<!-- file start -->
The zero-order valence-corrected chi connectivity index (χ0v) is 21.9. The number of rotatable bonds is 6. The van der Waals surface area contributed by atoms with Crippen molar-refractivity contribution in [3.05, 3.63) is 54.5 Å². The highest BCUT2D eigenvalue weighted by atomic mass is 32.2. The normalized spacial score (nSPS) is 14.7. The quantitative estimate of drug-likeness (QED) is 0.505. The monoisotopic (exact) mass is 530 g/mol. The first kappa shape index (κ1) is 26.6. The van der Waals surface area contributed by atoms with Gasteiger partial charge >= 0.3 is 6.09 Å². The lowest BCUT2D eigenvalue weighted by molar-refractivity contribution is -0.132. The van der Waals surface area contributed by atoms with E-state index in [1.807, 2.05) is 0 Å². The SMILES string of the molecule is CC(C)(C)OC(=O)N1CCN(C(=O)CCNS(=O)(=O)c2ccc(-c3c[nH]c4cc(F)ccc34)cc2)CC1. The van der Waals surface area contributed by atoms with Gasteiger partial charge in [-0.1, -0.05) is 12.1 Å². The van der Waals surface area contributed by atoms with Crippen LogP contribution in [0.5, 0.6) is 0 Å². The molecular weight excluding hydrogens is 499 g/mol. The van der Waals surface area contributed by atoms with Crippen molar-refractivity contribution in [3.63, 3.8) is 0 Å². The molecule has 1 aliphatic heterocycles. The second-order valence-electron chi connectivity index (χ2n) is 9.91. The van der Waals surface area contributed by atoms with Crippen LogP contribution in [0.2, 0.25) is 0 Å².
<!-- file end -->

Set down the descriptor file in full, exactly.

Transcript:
The zero-order valence-corrected chi connectivity index (χ0v) is 21.9. The number of rotatable bonds is 6. The van der Waals surface area contributed by atoms with Crippen molar-refractivity contribution in [3.05, 3.63) is 54.5 Å². The highest BCUT2D eigenvalue weighted by atomic mass is 32.2. The normalized spacial score (nSPS) is 14.7. The quantitative estimate of drug-likeness (QED) is 0.505. The monoisotopic (exact) mass is 530 g/mol. The first kappa shape index (κ1) is 26.6. The van der Waals surface area contributed by atoms with Gasteiger partial charge >= 0.3 is 6.09 Å². The lowest BCUT2D eigenvalue weighted by molar-refractivity contribution is -0.132. The van der Waals surface area contributed by atoms with E-state index in [1.807, 2.05) is 0 Å². The SMILES string of the molecule is CC(C)(C)OC(=O)N1CCN(C(=O)CCNS(=O)(=O)c2ccc(-c3c[nH]c4cc(F)ccc34)cc2)CC1. The van der Waals surface area contributed by atoms with Gasteiger partial charge in [-0.1, -0.05) is 12.1 Å². The van der Waals surface area contributed by atoms with Crippen LogP contribution in [0.5, 0.6) is 0 Å². The molecular weight excluding hydrogens is 499 g/mol. The van der Waals surface area contributed by atoms with Crippen molar-refractivity contribution in [3.63, 3.8) is 0 Å². The molecule has 1 aliphatic heterocycles. The second-order valence-electron chi connectivity index (χ2n) is 9.91. The van der Waals surface area contributed by atoms with Crippen LogP contribution in [0.2, 0.25) is 0 Å².